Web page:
Guinness aims to bring more women into Notting Hill Carnival’s sound system scene with new grassroots programme.


Notting Hill Carnival is one of the biggest street festivals in the world with over 36 Sound Systems famously taking over every corner of W10. With more extraordinary female talent changing carnival sound system culture each year, Guinness celebrates the legendary and future female change makers with the ‘Original Sounds Collective’ to inspire more women to enter the scene.

Developed in collaboration with Sound System DJ and Notting Hill Carnival pioneer, Linett Kamala, the initiative looks to bring change by launching a progressive grassroots mentorship programme. Created specifically for women in Sound Systems, the mentorship programme aims to inspire and enable more women to push Carnival culture forward.

Linett and other women in the sound system scene have come together to kick off this community-fist initiative and will form the ‘Original Sounds Collective’. As mentors, they will champion and support those trying to break through in the Carnival space, including up-and-coming sound system operators, DJs, and producers behind the stage. Supported by Guinness, the programme includes bespoke training, experiences, and access to new equipment. Linett will be a part of the mentor lineup alongside other legendary sound system icons, Dubplate Pearl and Ella’D .

Guinness’ support of the ‘Original Sounds Collective’ is born from the brand’s continued commitment to championing women, such as women’s rugby’s Never Settle initiative (an ongoing programme which celebrates diversity in rugby). This year Guinness is taking it one step further by identifying new areas in which to positively impact gender equality for women through Sound Systems. By supporting the formation of the collective, Guinness is helping to raise the profile of past, present and future women of Carnival by providing them with routes into the Carnival space.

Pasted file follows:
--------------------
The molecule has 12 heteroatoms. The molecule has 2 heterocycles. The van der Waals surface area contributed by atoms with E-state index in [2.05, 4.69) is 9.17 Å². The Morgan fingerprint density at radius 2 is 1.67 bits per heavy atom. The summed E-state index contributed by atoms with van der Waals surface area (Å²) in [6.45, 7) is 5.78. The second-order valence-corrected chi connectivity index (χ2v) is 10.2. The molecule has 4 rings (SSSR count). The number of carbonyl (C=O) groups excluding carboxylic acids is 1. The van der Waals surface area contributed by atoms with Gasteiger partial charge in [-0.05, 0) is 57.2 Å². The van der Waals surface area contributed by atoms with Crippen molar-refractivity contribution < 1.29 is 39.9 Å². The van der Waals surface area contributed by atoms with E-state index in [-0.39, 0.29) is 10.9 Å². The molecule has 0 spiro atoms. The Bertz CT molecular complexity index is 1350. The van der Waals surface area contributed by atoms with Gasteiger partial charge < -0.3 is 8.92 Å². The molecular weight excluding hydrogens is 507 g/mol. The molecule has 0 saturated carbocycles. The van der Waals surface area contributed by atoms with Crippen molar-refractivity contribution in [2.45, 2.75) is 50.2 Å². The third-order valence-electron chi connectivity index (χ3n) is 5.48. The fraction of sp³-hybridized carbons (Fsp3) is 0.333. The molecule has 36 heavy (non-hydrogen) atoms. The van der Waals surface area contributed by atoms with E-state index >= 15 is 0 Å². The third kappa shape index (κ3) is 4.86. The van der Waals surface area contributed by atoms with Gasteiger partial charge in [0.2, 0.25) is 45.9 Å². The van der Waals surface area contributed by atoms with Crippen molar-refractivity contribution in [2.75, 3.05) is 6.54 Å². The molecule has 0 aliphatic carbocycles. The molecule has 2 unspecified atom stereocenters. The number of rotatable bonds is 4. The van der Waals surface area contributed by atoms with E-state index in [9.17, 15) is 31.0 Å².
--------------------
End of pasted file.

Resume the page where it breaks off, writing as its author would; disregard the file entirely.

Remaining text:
Linett Kamala says: “Women have paved the way within Carnival culture in the U.K. since it began, in fact, Notting Hill Carnival was founded by a female community activist, Rhaune Laslett in 1966. Yet, within sound system culture we still see a disparity between men and women when it comes to opportunities and exposure, as the leading figures are predominantly male. That’s why initiatives like this are so vital to changing the narrative and wouldn’t be possible without Guinness’ shared culture and commitment to supporting the past, present and future women of Carnival.”

The ‘Original Sounds Collective’ will form part of Guinness’ wider activation plan at Carnival. This includes a partnership with legendary sound system Disco Hustlers. Over the weekend, the ‘Original Sounds Collective’ will have the chance to be immersed in the sound-system in action, before taking to a stage at Carnival 2024 and other Guinness events as a culmination of their training and development.

Other women aspiring to be a part of sound system culture can reach out to Linett Kamala at @linett_kamala from 28th August to find out more.

Neil Shah, Head of Guinness GB says: “From the traditional Guinness punch drink, to Sound System sponsorship, Guinness has been part of Notting Hill Carnival for many years and is connected within Caribbean communities in the UK and beyond. We developed the Guinness ‘Original Sounds Collective’ by working closely with carnival leaders, such as Linett Kamala with the aim to make a real difference to the community, by championing women who are looking to push Carnival culture forward. Through championing this new generation of women, we hope to inspire others and fulfil our long-term ambition of supporting even more women who are trying to make a name for themselves in this space.”